Spiders’ hydraulic legs save them from cannibalistic companions

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In the 2013 DreamWorks animated film Turbo (now streaming on Peacock), our titular hero dreams of being a NASCAR driver, but there’s only one problem: he’s a snail, an animal known for its notoriously slow pace. By chance involving a turbocharged car on the highway, Turbo achieves his dream of becoming the fastest snail in the world and competing in the Indy 500.

In the animal world, being quick can have a survival advantage for avoiding predators, capturing prey, or getting away from mates who tend to snack on their lovers after mating. For males of the species Philoponella prominens – a common orb spider native to Japan and Korea – the latter scenario is a constant concern. Balancing the desire to reproduce while avoiding becoming a post-coital meal requires adapting a quick escape strategy.

In a recent paper published in the journal Current Biology, Schichang Zhang of Hubei University’s Center for Behavioral Ecology and Evolution and colleagues described how these spiders use a hydraulic catapult maneuver to get out of the bed just in time.

P. prominens often lives in large communities with hundreds of spiders that have all set up their webs next to each other. These spider quarters make it easier to find a mate, but being near a female spider can be a deadly proposition for males.

“When we were studying the sexual behavior of this common spider in the field, we found that mating always ended in catapult,” Zhang told SYFY WIRE.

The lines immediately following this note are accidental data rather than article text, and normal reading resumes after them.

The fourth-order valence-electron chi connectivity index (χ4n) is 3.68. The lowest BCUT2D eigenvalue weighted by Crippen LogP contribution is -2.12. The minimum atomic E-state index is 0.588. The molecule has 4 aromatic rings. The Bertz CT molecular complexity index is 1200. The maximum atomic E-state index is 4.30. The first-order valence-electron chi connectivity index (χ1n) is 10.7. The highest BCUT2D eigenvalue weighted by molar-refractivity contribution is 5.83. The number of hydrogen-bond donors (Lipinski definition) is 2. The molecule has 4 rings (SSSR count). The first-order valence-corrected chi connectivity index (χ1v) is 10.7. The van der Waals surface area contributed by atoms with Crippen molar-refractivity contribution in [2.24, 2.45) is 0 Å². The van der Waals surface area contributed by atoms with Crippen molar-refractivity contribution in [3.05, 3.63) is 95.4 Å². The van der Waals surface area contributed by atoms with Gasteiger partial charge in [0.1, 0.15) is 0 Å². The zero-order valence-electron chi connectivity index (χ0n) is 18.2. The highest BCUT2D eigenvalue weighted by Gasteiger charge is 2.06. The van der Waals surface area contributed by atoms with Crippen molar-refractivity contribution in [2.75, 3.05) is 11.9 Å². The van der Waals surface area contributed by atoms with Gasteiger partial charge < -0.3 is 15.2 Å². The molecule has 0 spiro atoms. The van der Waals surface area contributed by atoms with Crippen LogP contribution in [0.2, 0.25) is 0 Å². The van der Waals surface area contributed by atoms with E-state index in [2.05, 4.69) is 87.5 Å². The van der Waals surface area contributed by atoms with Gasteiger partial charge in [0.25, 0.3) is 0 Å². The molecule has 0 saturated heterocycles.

Immediately after mating, males of the species have been observed moving away from their partners at speeds of up to 88.2 centimeters per second. This equates to about two miles per hour. It may not seem fast, but males average 3 millimeters. Scaled to human sizes, it would be equivalent to sprinting at 1,200 miles per hour.

In order to capture the movements, the researchers set up high-speed cameras to act as technological voyeurs, observing the spiders’ mating behaviors, including rapid flight at around 1,500 frames per second.

“The locomotion of the spider’s legs relies on an internal hydraulic mechanism. In our study, we found that the area of ​​the tibia-metatarsus joint in the first part of the legs is significantly larger than that of any other joint,” Zhang said.

To escape, male spiders fold their forelimbs over their mates’ bodies like a closed fist and use them to launch themselves in the blink of an eye. Generally speaking, kicking your partner immediately after mating can be considered aggression, but for P. prominens there is little choice. Observations of the spiders’ mating habits have confirmed that a quick escape is crucial for the long-term survival of the males.

In a series of experiments, researchers prevented males from catapulting each other and found that they were quickly consumed by females. Unlike jumping spiders, which also use hydraulics to achieve rapid movements in pursuit of prey, P. prominens seems to have developed this specifically for sexual escapes. Zhang said he was not observed under any other circumstances.

“Only men can escape the sexual cannibalism of women,” Zhang said.

Additionally, an ability to perform this catapult maneuver appears to be necessary for males to mate successfully, whether or not they are able to escape afterwards. In cases where one or both first pairs of legs were damaged or removed, males have been observed courting females but failed to mate. This was not the case when one of the other legs was damaged or removed.

Dating isn’t easy no matter what species you are, but at least we don’t have land speed records just to survive having kids.

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